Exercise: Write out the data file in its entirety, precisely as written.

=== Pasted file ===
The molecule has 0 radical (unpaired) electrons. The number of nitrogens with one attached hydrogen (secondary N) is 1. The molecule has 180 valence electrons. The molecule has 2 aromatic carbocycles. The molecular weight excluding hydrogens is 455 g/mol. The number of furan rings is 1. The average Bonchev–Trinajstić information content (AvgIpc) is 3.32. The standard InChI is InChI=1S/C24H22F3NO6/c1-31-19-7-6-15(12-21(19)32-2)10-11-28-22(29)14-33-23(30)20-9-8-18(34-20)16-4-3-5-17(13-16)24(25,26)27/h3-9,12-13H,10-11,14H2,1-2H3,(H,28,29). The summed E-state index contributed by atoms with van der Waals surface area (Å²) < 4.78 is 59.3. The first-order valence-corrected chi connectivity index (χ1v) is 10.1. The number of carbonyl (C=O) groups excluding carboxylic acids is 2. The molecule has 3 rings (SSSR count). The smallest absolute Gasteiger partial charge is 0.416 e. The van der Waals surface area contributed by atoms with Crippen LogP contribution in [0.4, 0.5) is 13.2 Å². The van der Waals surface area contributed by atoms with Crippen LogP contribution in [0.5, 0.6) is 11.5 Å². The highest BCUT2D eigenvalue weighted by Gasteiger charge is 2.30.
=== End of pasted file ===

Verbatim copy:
The molecule has 0 radical (unpaired) electrons. The number of nitrogens with one attached hydrogen (secondary N) is 1. The molecule has 180 valence electrons. The molecule has 2 aromatic carbocycles. The molecular weight excluding hydrogens is 455 g/mol. The number of furan rings is 1. The average Bonchev–Trinajstić information content (AvgIpc) is 3.32. The standard InChI is InChI=1S/C24H22F3NO6/c1-31-19-7-6-15(12-21(19)32-2)10-11-28-22(29)14-33-23(30)20-9-8-18(34-20)16-4-3-5-17(13-16)24(25,26)27/h3-9,12-13H,10-11,14H2,1-2H3,(H,28,29). The summed E-state index contributed by atoms with van der Waals surface area (Å²) < 4.78 is 59.3. The first-order valence-corrected chi connectivity index (χ1v) is 10.1. The number of carbonyl (C=O) groups excluding carboxylic acids is 2. The molecule has 3 rings (SSSR count). The smallest absolute Gasteiger partial charge is 0.416 e. The van der Waals surface area contributed by atoms with Crippen LogP contribution in [0.4, 0.5) is 13.2 Å². The van der Waals surface area contributed by atoms with Crippen LogP contribution in [0.5, 0.6) is 11.5 Å². The highest BCUT2D eigenvalue weighted by Gasteiger charge is 2.30.